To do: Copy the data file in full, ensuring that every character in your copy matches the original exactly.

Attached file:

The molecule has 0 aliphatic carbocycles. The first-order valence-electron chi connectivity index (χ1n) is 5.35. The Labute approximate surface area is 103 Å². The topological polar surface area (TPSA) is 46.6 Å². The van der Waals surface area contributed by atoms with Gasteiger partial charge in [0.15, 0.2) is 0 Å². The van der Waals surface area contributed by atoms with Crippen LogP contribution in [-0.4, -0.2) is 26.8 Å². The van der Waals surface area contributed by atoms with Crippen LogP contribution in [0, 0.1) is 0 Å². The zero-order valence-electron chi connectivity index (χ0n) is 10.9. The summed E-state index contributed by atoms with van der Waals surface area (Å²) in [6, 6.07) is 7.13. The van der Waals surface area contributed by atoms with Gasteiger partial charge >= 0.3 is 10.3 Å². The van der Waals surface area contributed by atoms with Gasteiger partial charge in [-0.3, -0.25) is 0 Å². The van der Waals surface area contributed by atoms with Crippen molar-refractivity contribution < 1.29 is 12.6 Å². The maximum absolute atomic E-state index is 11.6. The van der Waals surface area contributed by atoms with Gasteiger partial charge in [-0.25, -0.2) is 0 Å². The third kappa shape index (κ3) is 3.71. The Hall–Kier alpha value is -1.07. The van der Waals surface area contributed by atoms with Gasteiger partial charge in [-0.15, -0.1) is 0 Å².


The molecule has 0 aliphatic carbocycles. The first-order valence-electron chi connectivity index (χ1n) is 5.35. The Labute approximate surface area is 103 Å². The topological polar surface area (TPSA) is 46.6 Å². The van der Waals surface area contributed by atoms with Gasteiger partial charge in [0.15, 0.2) is 0 Å². The van der Waals surface area contributed by atoms with Crippen LogP contribution in [-0.4, -0.2) is 26.8 Å². The van der Waals surface area contributed by atoms with Crippen LogP contribution in [0, 0.1) is 0 Å². The zero-order valence-electron chi connectivity index (χ0n) is 10.9. The summed E-state index contributed by atoms with van der Waals surface area (Å²) in [6, 6.07) is 7.13. The van der Waals surface area contributed by atoms with Gasteiger partial charge >= 0.3 is 10.3 Å². The van der Waals surface area contributed by atoms with Gasteiger partial charge in [-0.3, -0.25) is 0 Å². The van der Waals surface area contributed by atoms with Crippen molar-refractivity contribution < 1.29 is 12.6 Å². The maximum absolute atomic E-state index is 11.6. The van der Waals surface area contributed by atoms with Gasteiger partial charge in [-0.25, -0.2) is 0 Å². The third kappa shape index (κ3) is 3.71. The Hall–Kier alpha value is -1.07. The van der Waals surface area contributed by atoms with Gasteiger partial charge in [-0.15, -0.1) is 0 Å².